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Date: Tue, 24 May 2005 12:35:05 +0200
From: "ACROS Security" <>
	<>, <>
Subject: ACROS Security: HTML Injection in BEA WebLogic Server Console (1)



ACROS Security Problem Report #2005-05-24-1
ASPR #2005-05-24-1: HTML Injection in BEA WebLogic Server Console (1)

Document ID:     ASPR #2005-05-24-1-PUB
Vendor:          BEA Systems (
Target:          WebLogic Server and WebLogic Express, Service Pack 4
Impact:          An HTML injection vulnerability exists in WebLogic
                 Server Console, enabling attackers to hijack
                 administrative sessions using cross site scripting
Severity:        High
Status:          Official patch available, workarounds available
Discovered by:   Mitja Kolsek of ACROS Security

Current version


There is an HTML Injection vulnerability in WebLogic Server and WebLogic 
Express Server Console that allows the attacker to assume administrator's 
identity and thus gain administrative access to Server Console. It is 
possible to craft such URL that will, when requested from WebLogic server, 
return a document with arbitrarily chosen HTML injected. An obvious 
(mis)use for this type of vulnerability is cross-site scripting that can 
be used, among other things, for obtaining administrative session cookies 
from WebLogic administrators. These cookies, when stolen, provide the 
attacker with administrative access to WebLogic Server Console, 
compromising the security of entire web server.

Product Coverage

- WebLogic Server 8.1, Service Pack 4 - affected
- WebLogic Express 7.0, Service Pack 6 - affected

Older versions are likely to be affected as well.


Cross site scripting is a very common problem with web-based applications.
Basically it is present whenever the server is willing to include user's
input data, which contains some client-side script (e.g. JavaScript), back
to the browser unsanitized, somewhere within the generated web page. This
script, when executed, has access to all information within and about the
received web page, including the cookies. 

WebLogic Server Console employs an ADMINCONSOLESESSION session cookie for 
administrative session maintenance. After administrator's initial 
connection to the Server Console, WebLogic server generates a unique 
session identifier (session ID) and sends it to administrator's browser as 
a cookie named ADMINCONSOLESESSION. This session ID effectively becomes a 
static password for the session, meaning that until the session times out 
or is closed by the logged in administrator (by logging off), any browser 
with access to port 7001/7002 of WebLogic server and knowledge of the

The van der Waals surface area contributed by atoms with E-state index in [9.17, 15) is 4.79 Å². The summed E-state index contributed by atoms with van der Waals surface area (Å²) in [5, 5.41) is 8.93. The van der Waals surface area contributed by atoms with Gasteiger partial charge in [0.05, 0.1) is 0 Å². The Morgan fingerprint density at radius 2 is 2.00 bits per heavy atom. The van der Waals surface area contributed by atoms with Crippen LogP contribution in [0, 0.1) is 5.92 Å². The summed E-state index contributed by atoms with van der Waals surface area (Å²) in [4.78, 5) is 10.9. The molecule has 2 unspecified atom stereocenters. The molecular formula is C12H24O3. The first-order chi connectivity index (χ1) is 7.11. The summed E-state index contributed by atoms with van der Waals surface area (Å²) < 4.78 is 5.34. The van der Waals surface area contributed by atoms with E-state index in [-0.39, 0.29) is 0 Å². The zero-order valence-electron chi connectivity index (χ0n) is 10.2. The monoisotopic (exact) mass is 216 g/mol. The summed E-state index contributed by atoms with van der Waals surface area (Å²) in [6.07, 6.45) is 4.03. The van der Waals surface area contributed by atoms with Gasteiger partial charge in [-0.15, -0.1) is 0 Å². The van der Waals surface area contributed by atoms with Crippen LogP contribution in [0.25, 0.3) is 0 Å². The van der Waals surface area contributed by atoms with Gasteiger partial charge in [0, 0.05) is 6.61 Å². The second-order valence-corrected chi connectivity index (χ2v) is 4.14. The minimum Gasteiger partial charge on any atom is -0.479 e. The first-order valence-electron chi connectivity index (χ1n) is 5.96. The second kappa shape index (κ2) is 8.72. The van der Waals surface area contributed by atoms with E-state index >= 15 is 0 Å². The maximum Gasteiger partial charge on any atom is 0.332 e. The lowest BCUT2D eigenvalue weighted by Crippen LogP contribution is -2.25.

session ID will have access to this session, and thereby access to 
administration of WebLogic application server.

Mitigating Factors

1) Attacker must lure the WebLogic administrator into visiting a hostile
   web site while he (admin) has an authenticated session with the
   WebLogic Server Console.


BEA Systems has issued a security bulletin [1] and published a patch
which fixes this issue.


- Don't browse around or read HTML e-mail while administering WebLogic
- Always close all browser instances/windows before logging in to
  WebLogic Server Console.


[1] BEA Systems Security Advisory BEA05-80.00


We would like to acknowledge Gordon Engel of BEA Systems for extremely
diligent and professional handling of the identified vulnerability.


ACROS d.o.o.
Makedonska ulica 113
SI - 2000 Maribor

phone:  +386 2 3000 280
fax:    +386 2 3000 282

ACROS Security PGP Key
   [Fingerprint: FE9E 0CFB CE41 36B0 4720 C4F1 38A3 F7DD]

ACROS Security Advisories

ACROS Security Papers

ASPR Notification and Publishing Policy


The content of this report is purely informational and meant only for the
purpose of education and protection. ACROS d.o.o. shall in no event be
liable for any damage whatsoever, direct or implied, arising from use or
spread of this information. All identifiers (hostnames, IP addresses,
company names, individual names etc.) used in examples and demonstrations
are used only for explanatory purposes and have no connection with any
real host, company or individual. In no event should it be assumed that
use of these names means specific hosts, companies or individuals are
vulnerable to any attacks nor does it mean that they consent to being used
in any vulnerability tests. The use of information in this report is
entirely at user's risk.

Revision History

May 24, 2005: Initial release


(c) 2005 ACROS d.o.o. Forwarding and publishing of this document is
permitted providing the content between "[BEGIN-ACROS-REPORT]" and
"[END-ACROS-REPORT]" marks remains unchanged.


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